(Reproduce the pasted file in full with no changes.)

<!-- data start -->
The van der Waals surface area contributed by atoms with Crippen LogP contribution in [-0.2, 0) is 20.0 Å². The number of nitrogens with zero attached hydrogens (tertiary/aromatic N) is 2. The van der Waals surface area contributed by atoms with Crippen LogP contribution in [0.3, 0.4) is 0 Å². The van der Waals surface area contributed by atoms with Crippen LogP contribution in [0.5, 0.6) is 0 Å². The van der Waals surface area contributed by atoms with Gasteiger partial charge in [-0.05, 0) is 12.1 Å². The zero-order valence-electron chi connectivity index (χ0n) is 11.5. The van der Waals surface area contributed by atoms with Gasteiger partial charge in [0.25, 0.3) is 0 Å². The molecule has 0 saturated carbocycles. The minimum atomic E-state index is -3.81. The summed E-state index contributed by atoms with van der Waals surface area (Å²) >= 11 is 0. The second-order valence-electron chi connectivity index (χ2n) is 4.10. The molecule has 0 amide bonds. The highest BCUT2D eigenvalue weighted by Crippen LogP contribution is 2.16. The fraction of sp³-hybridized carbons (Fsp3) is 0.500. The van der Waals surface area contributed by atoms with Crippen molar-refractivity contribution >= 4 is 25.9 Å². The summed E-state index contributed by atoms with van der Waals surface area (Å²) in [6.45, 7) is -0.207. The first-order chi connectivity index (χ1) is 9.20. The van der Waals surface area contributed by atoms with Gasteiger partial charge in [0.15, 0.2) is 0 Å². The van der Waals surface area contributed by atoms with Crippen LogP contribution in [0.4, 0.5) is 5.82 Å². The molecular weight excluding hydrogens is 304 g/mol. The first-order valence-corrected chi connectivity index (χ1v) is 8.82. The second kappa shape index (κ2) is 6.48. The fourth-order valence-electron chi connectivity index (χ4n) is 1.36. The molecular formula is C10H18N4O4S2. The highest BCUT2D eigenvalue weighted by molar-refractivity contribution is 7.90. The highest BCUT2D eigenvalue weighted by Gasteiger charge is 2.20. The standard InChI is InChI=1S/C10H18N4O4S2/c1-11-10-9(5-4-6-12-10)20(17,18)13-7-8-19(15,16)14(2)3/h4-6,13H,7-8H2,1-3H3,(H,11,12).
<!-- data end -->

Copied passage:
The van der Waals surface area contributed by atoms with Crippen LogP contribution in [-0.2, 0) is 20.0 Å². The number of nitrogens with zero attached hydrogens (tertiary/aromatic N) is 2. The van der Waals surface area contributed by atoms with Crippen LogP contribution in [0.3, 0.4) is 0 Å². The van der Waals surface area contributed by atoms with Crippen LogP contribution in [0.5, 0.6) is 0 Å². The van der Waals surface area contributed by atoms with Gasteiger partial charge in [-0.05, 0) is 12.1 Å². The zero-order valence-electron chi connectivity index (χ0n) is 11.5. The van der Waals surface area contributed by atoms with Gasteiger partial charge in [0.25, 0.3) is 0 Å². The molecule has 0 saturated carbocycles. The minimum atomic E-state index is -3.81. The summed E-state index contributed by atoms with van der Waals surface area (Å²) >= 11 is 0. The second-order valence-electron chi connectivity index (χ2n) is 4.10. The molecule has 0 amide bonds. The highest BCUT2D eigenvalue weighted by Crippen LogP contribution is 2.16. The fraction of sp³-hybridized carbons (Fsp3) is 0.500. The van der Waals surface area contributed by atoms with Crippen molar-refractivity contribution >= 4 is 25.9 Å². The summed E-state index contributed by atoms with van der Waals surface area (Å²) in [6.45, 7) is -0.207. The first-order chi connectivity index (χ1) is 9.20. The van der Waals surface area contributed by atoms with Gasteiger partial charge in [0.15, 0.2) is 0 Å². The van der Waals surface area contributed by atoms with Crippen LogP contribution in [0.4, 0.5) is 5.82 Å². The molecular weight excluding hydrogens is 304 g/mol. The first-order valence-corrected chi connectivity index (χ1v) is 8.82. The second kappa shape index (κ2) is 6.48. The fourth-order valence-electron chi connectivity index (χ4n) is 1.36. The molecular formula is C10H18N4O4S2. The highest BCUT2D eigenvalue weighted by molar-refractivity contribution is 7.90. The highest BCUT2D eigenvalue weighted by Gasteiger charge is 2.20. The standard InChI is InChI=1S/C10H18N4O4S2/c1-11-10-9(5-4-6-12-10)20(17,18)13-7-8-19(15,16)14(2)3/h4-6,13H,7-8H2,1-3H3,(H,11,12).